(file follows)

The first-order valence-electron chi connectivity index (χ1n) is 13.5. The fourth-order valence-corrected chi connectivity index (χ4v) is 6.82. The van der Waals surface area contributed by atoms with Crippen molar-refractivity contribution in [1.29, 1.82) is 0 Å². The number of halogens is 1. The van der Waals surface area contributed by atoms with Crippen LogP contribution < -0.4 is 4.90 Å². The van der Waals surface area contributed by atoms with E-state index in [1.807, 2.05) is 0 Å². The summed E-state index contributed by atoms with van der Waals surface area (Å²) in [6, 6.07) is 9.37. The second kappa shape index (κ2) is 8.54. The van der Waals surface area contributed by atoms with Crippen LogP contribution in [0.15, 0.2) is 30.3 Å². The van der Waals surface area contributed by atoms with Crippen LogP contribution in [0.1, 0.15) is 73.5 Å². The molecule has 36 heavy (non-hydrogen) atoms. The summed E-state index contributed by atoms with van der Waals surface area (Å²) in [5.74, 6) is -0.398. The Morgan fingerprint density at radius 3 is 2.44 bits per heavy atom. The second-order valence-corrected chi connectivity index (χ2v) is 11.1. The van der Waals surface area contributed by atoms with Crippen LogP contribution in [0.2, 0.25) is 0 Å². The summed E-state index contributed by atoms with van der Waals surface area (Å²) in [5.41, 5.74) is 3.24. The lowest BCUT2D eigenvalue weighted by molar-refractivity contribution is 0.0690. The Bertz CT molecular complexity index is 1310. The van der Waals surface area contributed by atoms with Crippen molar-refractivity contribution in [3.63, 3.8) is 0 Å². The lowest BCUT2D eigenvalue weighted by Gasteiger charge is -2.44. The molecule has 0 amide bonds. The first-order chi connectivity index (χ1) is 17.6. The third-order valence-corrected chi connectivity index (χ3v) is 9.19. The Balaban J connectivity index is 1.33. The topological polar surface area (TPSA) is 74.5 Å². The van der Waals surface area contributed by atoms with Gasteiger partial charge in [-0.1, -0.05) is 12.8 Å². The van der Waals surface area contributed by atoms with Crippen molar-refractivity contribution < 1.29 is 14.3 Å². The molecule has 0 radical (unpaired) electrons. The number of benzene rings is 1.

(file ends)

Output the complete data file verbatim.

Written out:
The first-order valence-electron chi connectivity index (χ1n) is 13.5. The fourth-order valence-corrected chi connectivity index (χ4v) is 6.82. The van der Waals surface area contributed by atoms with Crippen molar-refractivity contribution in [1.29, 1.82) is 0 Å². The number of halogens is 1. The van der Waals surface area contributed by atoms with Crippen LogP contribution < -0.4 is 4.90 Å². The van der Waals surface area contributed by atoms with E-state index in [1.807, 2.05) is 0 Å². The summed E-state index contributed by atoms with van der Waals surface area (Å²) in [6, 6.07) is 9.37. The second kappa shape index (κ2) is 8.54. The van der Waals surface area contributed by atoms with Crippen LogP contribution in [0.15, 0.2) is 30.3 Å². The van der Waals surface area contributed by atoms with Crippen LogP contribution in [0.1, 0.15) is 73.5 Å². The molecule has 36 heavy (non-hydrogen) atoms. The summed E-state index contributed by atoms with van der Waals surface area (Å²) in [5.74, 6) is -0.398. The Morgan fingerprint density at radius 3 is 2.44 bits per heavy atom. The second-order valence-corrected chi connectivity index (χ2v) is 11.1. The van der Waals surface area contributed by atoms with Crippen LogP contribution in [0.2, 0.25) is 0 Å². The summed E-state index contributed by atoms with van der Waals surface area (Å²) in [5.41, 5.74) is 3.24. The lowest BCUT2D eigenvalue weighted by molar-refractivity contribution is 0.0690. The Bertz CT molecular complexity index is 1310. The van der Waals surface area contributed by atoms with Crippen molar-refractivity contribution in [3.63, 3.8) is 0 Å². The lowest BCUT2D eigenvalue weighted by Gasteiger charge is -2.44. The molecule has 0 amide bonds. The first-order chi connectivity index (χ1) is 17.6. The third-order valence-corrected chi connectivity index (χ3v) is 9.19. The Balaban J connectivity index is 1.33. The topological polar surface area (TPSA) is 74.5 Å². The van der Waals surface area contributed by atoms with Gasteiger partial charge in [-0.1, -0.05) is 12.8 Å². The van der Waals surface area contributed by atoms with Crippen molar-refractivity contribution < 1.29 is 14.3 Å². The molecule has 0 radical (unpaired) electrons. The number of benzene rings is 1.